• Steven Gregorich

      Dear Nancy

      Your wonderfully educated doctor may or may not know anything about nutrition. Doctors receive very little education about nutrition while attending medical school, usually about 12 credit hours. So unless he attended courses after his normal medical training, he probably doesn’t know much. Please heed the warning from Florida Girl, soy is bad for you period. I’ll put my trust in the Weston Price Foundation and a wonderful woman by the name of Mary Enig, she is a lipid biochemist. Do yourself a favor and visit Weston Price and read about soy before it’s too late.

  • Mung

    I don’t know if soy is bad. Chinese and Japanese and monks eats them regularly. I read somewhere that says that if you eat too much of it, it may interfere with your thyroid hormone. Just make sure you don’t eat soy that has MSG, and perservatives and other junks add to it. Do not drink powder soy because it make people sick. I drink my freshly made soy milk 3-4 times per week, and I don’t get any allergy. But I get allergy when I buy soy milk . Do soak your soy bean and wash it several times before making milk. With any good food , too much can cause health problem.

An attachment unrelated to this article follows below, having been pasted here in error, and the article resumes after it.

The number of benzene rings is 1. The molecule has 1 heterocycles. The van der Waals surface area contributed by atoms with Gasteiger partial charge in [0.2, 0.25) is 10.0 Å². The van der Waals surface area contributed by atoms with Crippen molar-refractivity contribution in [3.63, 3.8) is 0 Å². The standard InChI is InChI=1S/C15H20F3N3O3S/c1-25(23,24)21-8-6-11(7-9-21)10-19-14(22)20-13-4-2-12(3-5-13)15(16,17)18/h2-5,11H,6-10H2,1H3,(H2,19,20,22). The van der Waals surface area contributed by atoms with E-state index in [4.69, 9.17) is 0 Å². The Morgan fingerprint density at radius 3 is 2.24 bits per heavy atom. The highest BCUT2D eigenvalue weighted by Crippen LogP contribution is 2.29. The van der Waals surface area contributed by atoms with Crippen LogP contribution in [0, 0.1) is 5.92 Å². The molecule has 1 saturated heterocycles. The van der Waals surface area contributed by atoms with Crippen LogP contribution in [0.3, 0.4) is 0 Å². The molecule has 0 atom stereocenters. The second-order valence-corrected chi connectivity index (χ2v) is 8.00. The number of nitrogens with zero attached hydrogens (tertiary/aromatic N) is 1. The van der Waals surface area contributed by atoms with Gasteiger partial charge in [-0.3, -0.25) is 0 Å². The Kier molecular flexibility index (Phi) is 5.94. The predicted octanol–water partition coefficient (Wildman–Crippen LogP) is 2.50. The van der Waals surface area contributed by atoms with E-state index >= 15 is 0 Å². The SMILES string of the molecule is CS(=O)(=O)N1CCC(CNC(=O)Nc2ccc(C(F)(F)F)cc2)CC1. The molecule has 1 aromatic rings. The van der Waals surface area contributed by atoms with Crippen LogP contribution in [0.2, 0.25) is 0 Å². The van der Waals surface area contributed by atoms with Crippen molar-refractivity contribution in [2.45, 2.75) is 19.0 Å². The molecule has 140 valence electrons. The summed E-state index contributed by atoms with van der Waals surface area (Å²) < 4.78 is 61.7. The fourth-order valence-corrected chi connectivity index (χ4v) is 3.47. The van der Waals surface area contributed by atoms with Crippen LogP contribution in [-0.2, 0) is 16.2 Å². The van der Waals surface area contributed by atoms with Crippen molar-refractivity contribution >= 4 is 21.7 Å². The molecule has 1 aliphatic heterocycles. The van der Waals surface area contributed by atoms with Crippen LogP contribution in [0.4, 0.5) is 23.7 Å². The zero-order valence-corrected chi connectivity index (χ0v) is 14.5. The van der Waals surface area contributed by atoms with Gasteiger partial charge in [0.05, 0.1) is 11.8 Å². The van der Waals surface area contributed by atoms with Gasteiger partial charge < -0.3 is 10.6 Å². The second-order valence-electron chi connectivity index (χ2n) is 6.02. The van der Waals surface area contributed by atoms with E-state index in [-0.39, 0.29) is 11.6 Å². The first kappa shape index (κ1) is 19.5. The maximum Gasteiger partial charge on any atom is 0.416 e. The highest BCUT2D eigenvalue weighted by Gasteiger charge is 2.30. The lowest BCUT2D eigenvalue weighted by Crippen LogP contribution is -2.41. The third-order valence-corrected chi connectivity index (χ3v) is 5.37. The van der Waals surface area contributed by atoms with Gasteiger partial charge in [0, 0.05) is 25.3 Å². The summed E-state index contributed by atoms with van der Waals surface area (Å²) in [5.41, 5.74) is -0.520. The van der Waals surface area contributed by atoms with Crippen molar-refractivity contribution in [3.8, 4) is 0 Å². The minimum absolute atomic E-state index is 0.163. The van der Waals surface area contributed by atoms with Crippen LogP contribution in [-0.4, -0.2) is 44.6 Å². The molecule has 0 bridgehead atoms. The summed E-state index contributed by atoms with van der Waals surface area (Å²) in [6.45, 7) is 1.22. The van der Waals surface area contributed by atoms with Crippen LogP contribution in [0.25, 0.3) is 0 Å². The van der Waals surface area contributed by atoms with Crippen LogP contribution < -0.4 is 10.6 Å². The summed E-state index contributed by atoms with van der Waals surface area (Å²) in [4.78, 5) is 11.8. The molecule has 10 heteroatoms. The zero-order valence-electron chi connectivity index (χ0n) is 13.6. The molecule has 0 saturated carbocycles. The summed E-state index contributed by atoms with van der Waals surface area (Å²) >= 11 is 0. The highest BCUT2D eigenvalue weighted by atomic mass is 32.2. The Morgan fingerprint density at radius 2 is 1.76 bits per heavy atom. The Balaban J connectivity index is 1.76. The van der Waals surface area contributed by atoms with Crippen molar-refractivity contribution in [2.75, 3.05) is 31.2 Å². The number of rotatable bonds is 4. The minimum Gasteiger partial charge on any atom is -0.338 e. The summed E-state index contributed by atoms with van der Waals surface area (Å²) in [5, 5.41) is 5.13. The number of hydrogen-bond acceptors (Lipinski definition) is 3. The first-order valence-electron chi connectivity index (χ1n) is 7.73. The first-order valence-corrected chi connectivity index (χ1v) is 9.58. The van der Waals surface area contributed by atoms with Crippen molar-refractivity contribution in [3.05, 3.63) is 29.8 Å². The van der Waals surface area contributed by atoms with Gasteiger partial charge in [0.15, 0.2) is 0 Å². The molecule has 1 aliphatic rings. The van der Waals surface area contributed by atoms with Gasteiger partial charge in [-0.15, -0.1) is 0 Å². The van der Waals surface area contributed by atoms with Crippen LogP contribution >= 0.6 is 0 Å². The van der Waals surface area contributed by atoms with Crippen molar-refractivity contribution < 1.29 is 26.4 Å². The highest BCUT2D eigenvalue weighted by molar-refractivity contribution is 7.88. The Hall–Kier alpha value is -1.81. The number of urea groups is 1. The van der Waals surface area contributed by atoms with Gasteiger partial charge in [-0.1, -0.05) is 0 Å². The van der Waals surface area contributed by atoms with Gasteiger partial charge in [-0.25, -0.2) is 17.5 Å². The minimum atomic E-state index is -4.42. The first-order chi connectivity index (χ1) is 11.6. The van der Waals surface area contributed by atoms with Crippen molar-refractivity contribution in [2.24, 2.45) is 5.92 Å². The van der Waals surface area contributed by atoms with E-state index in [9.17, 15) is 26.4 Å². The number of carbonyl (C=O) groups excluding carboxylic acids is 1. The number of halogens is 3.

• Carsten

    It is true that soy (which comes from East Asia / China) has a long tradition ob being used there as a food stuff.
    In the US, even up to WWII, soy was considered unfit for human consumption.

    Where does this divergence come from?

    If one looks at how soy was traditionally used in Asia, you will find that FERMENTED soy products were consumed, but that unfermented soy products (including tofu and milk) were not used to a large extent.